TPP Yarn-Forward Rule: Opposing Views Presented In Letters To Obama, USTR

The controversy over inclusion of a strong yarn-forward rule of origin in the Trans-Pacific
Partnership (TPP) agreement that is currently being negotiated is evident in two letters sent last
week – one from a bipartisan group of House members to U.S. Trade Representative (USTR) Ambassador
Ron Kirk and one from a bipartisan group of Senators to President Barack Obama — urging opposing
positions on the rule. In their wake, textile, apparel and retail groups have released statements
supporting one or the other of the two positions.

The letters were sent out in anticipation of the round of TPP negotiations that began today
in Dallas and will conclude May 18. The current U.S. position supports a strong yarn-forward rule
of origin.

In the House, 76 congressmen — led by Trey Gowdy, R-S.C., and Larry Kissell, D-N.C., and
including 35 Republicans and 41 Democrats — sent a letter to Ambassador Kirk urging that strong
textile rules be included in the TPP agreement in order to “stimulate private investment, exports
and job growth within free trade partnering countries, including the United States. To date, we are
pleased at the strong position the United States has taken regarding Rule of Origin issues and we
urge USTR to likewise take a strong stance in support of other key textile and apparel negotiating
objectives regarding market access and customs enforcement.” The letter lists three objectives on
which to focus: the yarn-forward rule of origin; market access rules; and customs enforcement

In the Senate, 15 senators — led by Mark Warner, D-Va., and including seven Democrats and
eight Republicans — sent a letter to President Obama urging more flexible textile and apparel rules
and “meaningful market access.” The letter calls the current U.S. position “an overly broad
approach” and urges instead “a new approach which reflects the significant value created by
American retailers, apparel brands, manufacturers, and importers as well as domestic textile
producers. Such an approach should include a flexible general rule of origin for apparel that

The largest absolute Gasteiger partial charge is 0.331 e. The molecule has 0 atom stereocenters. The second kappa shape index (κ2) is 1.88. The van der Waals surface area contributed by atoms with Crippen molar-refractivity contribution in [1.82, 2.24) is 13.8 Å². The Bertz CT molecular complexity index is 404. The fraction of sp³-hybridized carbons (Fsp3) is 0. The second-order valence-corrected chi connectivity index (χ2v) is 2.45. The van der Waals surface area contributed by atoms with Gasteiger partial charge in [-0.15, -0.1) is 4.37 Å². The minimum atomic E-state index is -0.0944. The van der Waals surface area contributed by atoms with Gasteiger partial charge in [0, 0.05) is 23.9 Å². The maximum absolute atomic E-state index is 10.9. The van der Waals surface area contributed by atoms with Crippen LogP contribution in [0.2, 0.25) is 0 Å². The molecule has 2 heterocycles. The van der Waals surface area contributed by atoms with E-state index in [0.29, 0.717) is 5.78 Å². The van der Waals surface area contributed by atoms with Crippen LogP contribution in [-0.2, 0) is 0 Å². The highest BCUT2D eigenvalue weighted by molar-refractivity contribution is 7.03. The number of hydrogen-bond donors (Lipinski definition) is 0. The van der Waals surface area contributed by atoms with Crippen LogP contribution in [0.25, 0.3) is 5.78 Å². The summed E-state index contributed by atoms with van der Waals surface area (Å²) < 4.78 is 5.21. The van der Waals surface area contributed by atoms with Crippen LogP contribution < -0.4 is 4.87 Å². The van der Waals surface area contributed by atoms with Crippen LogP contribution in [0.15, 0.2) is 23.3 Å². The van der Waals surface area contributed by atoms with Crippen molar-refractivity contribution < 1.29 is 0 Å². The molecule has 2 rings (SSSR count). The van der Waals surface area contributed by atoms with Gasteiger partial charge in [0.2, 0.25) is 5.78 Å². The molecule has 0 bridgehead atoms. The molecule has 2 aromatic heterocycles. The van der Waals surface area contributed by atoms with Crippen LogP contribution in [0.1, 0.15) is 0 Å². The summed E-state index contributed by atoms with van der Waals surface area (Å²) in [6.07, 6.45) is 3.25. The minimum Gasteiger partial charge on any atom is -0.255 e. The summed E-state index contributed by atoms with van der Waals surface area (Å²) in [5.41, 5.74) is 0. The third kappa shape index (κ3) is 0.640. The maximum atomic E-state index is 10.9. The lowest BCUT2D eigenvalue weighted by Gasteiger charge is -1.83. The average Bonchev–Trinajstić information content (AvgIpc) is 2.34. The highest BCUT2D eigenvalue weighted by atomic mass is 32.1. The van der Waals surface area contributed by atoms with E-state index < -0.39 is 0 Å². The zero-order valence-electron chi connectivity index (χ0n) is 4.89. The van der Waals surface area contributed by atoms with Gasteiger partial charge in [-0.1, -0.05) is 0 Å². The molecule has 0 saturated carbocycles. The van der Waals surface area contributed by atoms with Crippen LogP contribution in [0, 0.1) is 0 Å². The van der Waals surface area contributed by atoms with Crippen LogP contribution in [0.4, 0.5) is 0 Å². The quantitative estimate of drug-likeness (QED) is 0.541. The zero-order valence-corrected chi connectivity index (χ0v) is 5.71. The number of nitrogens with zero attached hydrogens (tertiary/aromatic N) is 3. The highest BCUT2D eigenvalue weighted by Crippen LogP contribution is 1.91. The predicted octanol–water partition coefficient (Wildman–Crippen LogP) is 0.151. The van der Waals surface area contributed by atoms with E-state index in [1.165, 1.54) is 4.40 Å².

maximizes the incentive to grow U.S. exports, value and jobs in the TPP.” The letter goes on to
say, “For specific products for which there is significant U.S. production, we suggest that you
work with industry to develop criteria to determine when it would be appropriate to include rules
of origin that require more U.S. or TPP content.”

The Textile and Apparel Alliance for the TPP (TAAT) — a coalition comprising fiber, textile
and apparel organizations representing 30 countries in the Americas and Africa; and including U.S.
organizations the American Fiber Manufacturers Association, American Manufacturing Trade Action
Coalition, National Cotton Council, National Council of Textile Organizations, National Textile
Association and United States Industrial Fabrics Institute — strongly supports the position taken
in the House letter sent to Ambassador Kirk. TAAT was formed in February 2012 after TPP participant
Vietnam proposed textile and apparel country of origin rules that would enable its state-owned
enterprises to use subsidized inputs produced in China and export the finished goods duty-free to
other TPP participants. The coalition notes that allowing inputs from China in Vietnamese goods
would provide China with new, unrestricted access to the U.S. market. It supports textile rules
that are based on rules in free trade agreements (FTAs) the United States has negotiated over the
last 25 years.

On the other side, the TPP Apparel Coalition — a coalition of American retailers, apparel
brands, apparel manufacturers and importers; and including U.S. organizations the American Apparel
& Footwear Association, National Retail Federation, Outdoor Industry Association, The Retail
Industry Leaders Association, and The United States Association of Importers of Textiles and
Apparel — strongly supports the position taken in the Senate letter sent to President Obama.
Coalition members have long opposed the yarn-forward rule in its current iteration, which they say
is not viable in current global value chains and has not led to new U.S. exports or new apparel
trade with TPP countries with which the United States has had FTAs.

May 8, 2012